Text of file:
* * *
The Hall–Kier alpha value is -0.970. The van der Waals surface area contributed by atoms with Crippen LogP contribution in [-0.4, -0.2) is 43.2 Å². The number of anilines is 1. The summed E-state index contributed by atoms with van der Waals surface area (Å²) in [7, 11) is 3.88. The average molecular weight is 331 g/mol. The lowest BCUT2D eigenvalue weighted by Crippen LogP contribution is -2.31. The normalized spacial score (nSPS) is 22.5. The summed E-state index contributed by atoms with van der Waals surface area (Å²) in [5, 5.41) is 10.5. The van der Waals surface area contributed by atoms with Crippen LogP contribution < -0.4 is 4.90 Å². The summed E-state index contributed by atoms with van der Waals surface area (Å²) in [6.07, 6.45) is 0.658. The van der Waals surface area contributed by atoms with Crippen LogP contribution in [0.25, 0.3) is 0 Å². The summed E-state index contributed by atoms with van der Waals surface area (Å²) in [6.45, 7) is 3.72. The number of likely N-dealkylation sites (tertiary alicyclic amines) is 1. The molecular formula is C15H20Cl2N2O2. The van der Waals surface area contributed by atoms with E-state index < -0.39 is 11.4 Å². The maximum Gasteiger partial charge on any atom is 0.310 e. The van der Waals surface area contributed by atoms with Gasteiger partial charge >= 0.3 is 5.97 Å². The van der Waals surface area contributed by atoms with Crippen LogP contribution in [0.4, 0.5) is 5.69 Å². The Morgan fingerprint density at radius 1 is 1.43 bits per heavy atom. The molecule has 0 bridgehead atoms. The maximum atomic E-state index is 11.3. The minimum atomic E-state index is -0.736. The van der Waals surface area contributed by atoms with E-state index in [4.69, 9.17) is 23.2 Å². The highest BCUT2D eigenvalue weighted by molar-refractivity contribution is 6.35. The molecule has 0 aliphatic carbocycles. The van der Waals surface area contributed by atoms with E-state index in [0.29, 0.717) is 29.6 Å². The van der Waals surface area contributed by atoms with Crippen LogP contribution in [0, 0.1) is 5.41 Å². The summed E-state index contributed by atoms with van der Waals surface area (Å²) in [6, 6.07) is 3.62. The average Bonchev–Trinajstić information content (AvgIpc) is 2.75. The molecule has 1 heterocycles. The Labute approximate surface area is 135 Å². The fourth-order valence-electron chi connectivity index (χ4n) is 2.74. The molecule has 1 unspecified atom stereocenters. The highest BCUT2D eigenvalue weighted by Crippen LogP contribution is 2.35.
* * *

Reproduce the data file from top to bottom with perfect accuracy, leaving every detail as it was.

The Hall–Kier alpha value is -0.970. The van der Waals surface area contributed by atoms with Crippen LogP contribution in [-0.4, -0.2) is 43.2 Å². The number of anilines is 1. The summed E-state index contributed by atoms with van der Waals surface area (Å²) in [7, 11) is 3.88. The average molecular weight is 331 g/mol. The lowest BCUT2D eigenvalue weighted by Crippen LogP contribution is -2.31. The normalized spacial score (nSPS) is 22.5. The summed E-state index contributed by atoms with van der Waals surface area (Å²) in [5, 5.41) is 10.5. The van der Waals surface area contributed by atoms with Crippen LogP contribution < -0.4 is 4.90 Å². The summed E-state index contributed by atoms with van der Waals surface area (Å²) in [6.07, 6.45) is 0.658. The van der Waals surface area contributed by atoms with Crippen LogP contribution in [0.25, 0.3) is 0 Å². The summed E-state index contributed by atoms with van der Waals surface area (Å²) in [6.45, 7) is 3.72. The number of likely N-dealkylation sites (tertiary alicyclic amines) is 1. The molecular formula is C15H20Cl2N2O2. The van der Waals surface area contributed by atoms with E-state index < -0.39 is 11.4 Å². The maximum Gasteiger partial charge on any atom is 0.310 e. The van der Waals surface area contributed by atoms with Gasteiger partial charge >= 0.3 is 5.97 Å². The van der Waals surface area contributed by atoms with Crippen LogP contribution in [0.4, 0.5) is 5.69 Å². The Morgan fingerprint density at radius 1 is 1.43 bits per heavy atom. The molecule has 0 bridgehead atoms. The maximum atomic E-state index is 11.3. The minimum atomic E-state index is -0.736. The van der Waals surface area contributed by atoms with E-state index in [4.69, 9.17) is 23.2 Å². The highest BCUT2D eigenvalue weighted by molar-refractivity contribution is 6.35. The molecule has 0 aliphatic carbocycles. The van der Waals surface area contributed by atoms with E-state index in [0.29, 0.717) is 29.6 Å². The van der Waals surface area contributed by atoms with Crippen LogP contribution in [0, 0.1) is 5.41 Å². The summed E-state index contributed by atoms with van der Waals surface area (Å²) in [6, 6.07) is 3.62. The average Bonchev–Trinajstić information content (AvgIpc) is 2.75. The molecule has 1 heterocycles. The Labute approximate surface area is 135 Å². The fourth-order valence-electron chi connectivity index (χ4n) is 2.74. The molecule has 1 unspecified atom stereocenters. The highest BCUT2D eigenvalue weighted by Crippen LogP contribution is 2.35.